Bearskins and the Queen's Guard - July 2022

Dear constituent,

Thank you for contacting me about EDM 929, the Westminster Hall debate on the 11th July and for contacting me about the bearskins used for the Queen’s Guard’s caps . 

The Ministry of Defence conducted tests on a fake fur fabric commissioned by People for the Ethical Treatment of Animals as a potential alternative to the existing bear pelts used to make the Queen’s Guard’s ceremonial caps.

This material was assessed against five requirements and, as I understand it, while it met the basic standard for water absorption, it showed unacceptable rates of water shedding and performed poorly on visual assessment.

Sadly, as the man-made fur did not meet the standards required for a ceremonial cap which is worn throughout the year and in all weathers, the Ministry of Defence has not progressed to take this man-made fabric forward or change the present arrangements.

However, during the debate on the 11th July, the Minister outlined the Government's position including on the extensive testing of alternative products and indicated that "If there is a faux fur alternative that works and overcomes the hurdles I have described, we will look quickly at affordability, sustainability and the other boxes that we need to tick. There is no opposition at all to the idea of using faux fur if it can be proved to work. As I say, in other circumstances we have actively and willingly embraced faux fur alternatives. We would be keen to see whether faux fur works in this instance.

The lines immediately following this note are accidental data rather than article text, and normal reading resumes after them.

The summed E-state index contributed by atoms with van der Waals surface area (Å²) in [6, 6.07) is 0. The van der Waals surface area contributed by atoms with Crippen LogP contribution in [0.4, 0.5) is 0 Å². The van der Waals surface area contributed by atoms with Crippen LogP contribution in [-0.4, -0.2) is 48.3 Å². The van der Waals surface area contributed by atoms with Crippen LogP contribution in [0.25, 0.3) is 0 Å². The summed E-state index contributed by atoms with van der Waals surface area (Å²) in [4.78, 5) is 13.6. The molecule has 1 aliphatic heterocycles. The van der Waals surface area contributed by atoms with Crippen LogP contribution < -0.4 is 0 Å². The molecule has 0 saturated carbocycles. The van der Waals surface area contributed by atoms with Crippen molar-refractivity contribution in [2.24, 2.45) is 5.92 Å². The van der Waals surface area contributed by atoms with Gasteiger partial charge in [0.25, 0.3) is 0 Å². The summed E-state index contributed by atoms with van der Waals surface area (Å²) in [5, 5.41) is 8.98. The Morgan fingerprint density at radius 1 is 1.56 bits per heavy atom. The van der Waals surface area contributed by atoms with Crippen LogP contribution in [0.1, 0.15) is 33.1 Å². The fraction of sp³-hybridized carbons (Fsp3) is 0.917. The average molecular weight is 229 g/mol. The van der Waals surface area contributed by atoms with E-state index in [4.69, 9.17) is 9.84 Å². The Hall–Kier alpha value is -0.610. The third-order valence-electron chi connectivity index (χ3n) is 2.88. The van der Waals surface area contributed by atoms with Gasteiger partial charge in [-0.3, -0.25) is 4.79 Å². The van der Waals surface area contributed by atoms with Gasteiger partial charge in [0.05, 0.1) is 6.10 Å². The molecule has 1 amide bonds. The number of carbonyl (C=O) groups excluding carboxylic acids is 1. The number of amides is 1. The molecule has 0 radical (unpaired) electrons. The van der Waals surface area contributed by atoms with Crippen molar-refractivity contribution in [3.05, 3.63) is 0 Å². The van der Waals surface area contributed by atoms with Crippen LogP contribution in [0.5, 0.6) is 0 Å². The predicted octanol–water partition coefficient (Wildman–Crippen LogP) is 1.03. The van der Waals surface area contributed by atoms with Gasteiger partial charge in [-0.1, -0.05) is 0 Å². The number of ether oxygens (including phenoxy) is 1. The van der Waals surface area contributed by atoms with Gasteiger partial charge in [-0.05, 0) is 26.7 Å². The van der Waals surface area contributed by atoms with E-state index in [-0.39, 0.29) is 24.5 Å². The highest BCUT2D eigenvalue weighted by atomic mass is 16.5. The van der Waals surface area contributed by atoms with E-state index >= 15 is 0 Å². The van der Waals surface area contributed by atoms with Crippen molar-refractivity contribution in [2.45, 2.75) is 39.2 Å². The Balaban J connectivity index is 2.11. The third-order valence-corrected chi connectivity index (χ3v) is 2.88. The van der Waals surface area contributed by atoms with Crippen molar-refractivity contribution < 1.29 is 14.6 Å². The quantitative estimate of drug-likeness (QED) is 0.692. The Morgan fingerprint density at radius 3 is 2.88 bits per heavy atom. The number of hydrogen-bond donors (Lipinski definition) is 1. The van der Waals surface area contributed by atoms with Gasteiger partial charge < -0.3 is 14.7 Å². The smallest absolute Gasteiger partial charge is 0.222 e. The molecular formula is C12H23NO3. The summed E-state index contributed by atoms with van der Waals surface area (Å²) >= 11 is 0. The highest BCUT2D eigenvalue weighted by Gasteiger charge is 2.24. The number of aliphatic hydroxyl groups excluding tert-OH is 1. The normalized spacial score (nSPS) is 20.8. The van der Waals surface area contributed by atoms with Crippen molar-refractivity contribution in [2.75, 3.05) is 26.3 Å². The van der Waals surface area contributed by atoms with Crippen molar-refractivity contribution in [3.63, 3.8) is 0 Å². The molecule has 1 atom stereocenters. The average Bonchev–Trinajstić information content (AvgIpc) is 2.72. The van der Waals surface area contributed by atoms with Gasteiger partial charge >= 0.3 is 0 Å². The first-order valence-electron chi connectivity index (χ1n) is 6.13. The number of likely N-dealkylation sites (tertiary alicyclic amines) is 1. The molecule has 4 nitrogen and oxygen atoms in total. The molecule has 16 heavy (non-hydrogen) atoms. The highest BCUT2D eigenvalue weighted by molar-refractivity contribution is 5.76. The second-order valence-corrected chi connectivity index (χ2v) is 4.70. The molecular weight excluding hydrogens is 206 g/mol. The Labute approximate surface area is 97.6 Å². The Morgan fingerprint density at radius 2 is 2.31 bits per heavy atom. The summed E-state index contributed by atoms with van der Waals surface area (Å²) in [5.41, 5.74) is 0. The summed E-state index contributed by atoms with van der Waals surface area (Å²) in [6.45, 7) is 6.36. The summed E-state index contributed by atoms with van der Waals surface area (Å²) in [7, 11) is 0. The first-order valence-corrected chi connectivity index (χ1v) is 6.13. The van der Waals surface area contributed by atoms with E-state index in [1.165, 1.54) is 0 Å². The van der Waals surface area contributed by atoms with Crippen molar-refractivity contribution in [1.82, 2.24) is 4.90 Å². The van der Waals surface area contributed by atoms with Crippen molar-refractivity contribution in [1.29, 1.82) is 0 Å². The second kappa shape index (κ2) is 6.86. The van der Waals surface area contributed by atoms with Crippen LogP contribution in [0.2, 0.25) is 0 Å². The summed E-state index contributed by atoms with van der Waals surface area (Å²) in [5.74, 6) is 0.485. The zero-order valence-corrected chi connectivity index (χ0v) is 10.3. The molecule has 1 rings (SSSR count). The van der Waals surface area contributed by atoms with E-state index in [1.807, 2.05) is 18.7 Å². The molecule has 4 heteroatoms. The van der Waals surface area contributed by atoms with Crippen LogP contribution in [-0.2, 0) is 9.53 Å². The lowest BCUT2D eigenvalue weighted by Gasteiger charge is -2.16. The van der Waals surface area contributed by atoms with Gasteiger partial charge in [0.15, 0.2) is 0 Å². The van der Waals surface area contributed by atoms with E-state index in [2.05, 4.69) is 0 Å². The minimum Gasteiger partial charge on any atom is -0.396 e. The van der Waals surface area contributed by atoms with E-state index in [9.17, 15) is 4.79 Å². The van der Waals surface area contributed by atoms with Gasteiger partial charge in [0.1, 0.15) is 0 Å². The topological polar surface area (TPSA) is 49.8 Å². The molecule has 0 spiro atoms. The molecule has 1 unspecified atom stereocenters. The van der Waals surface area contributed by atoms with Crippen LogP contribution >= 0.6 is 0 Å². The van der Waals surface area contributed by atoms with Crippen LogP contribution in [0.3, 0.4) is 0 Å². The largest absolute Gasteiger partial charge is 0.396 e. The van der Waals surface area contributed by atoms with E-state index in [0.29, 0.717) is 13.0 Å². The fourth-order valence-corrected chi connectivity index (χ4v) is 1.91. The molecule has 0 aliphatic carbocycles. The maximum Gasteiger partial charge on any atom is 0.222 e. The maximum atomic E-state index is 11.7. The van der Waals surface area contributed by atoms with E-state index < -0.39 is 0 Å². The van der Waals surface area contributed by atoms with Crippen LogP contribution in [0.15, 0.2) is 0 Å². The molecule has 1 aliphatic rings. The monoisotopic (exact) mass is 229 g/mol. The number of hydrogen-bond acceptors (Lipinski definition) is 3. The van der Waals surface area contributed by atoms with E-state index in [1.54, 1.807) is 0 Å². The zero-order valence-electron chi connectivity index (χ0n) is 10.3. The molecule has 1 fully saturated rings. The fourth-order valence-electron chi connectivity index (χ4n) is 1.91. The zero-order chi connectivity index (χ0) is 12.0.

The hon. Member for Linlithgow and East Falkirk said that there are questions to answer; if PETA helps us to answer those questions by providing to the experts in the Ministry of Defence the material—the faux fur bearskin—that PETA has created, we will without doubt have a look and consider the results seriously.

The House can rest assured that we will continue to keep these matters under review and, as I say, if PETA or any other body wishes to share the details of any tests with us, those details will be analysed. The best way to help to make us use faux fur in future is to share with us the data. If the data proves to be right and we can genuinely believe that there will be a viable faux fur alternative, we will be happy to take it forward and then test it against sustainability, affordability and other criteria.

At the moment, however, the jury is out. We need to see the results of the tests, which have not yet been shared with us, and evidence that faux fur can be made to work and can hit our five criteria. If we have that evidence, we will happily take faux fur on, but that is the hurdle that we need to get over, and it is in the hands of others. We are willing to receive any information.

Thank you again for contacting me.

Sincerely,

Richard Fuller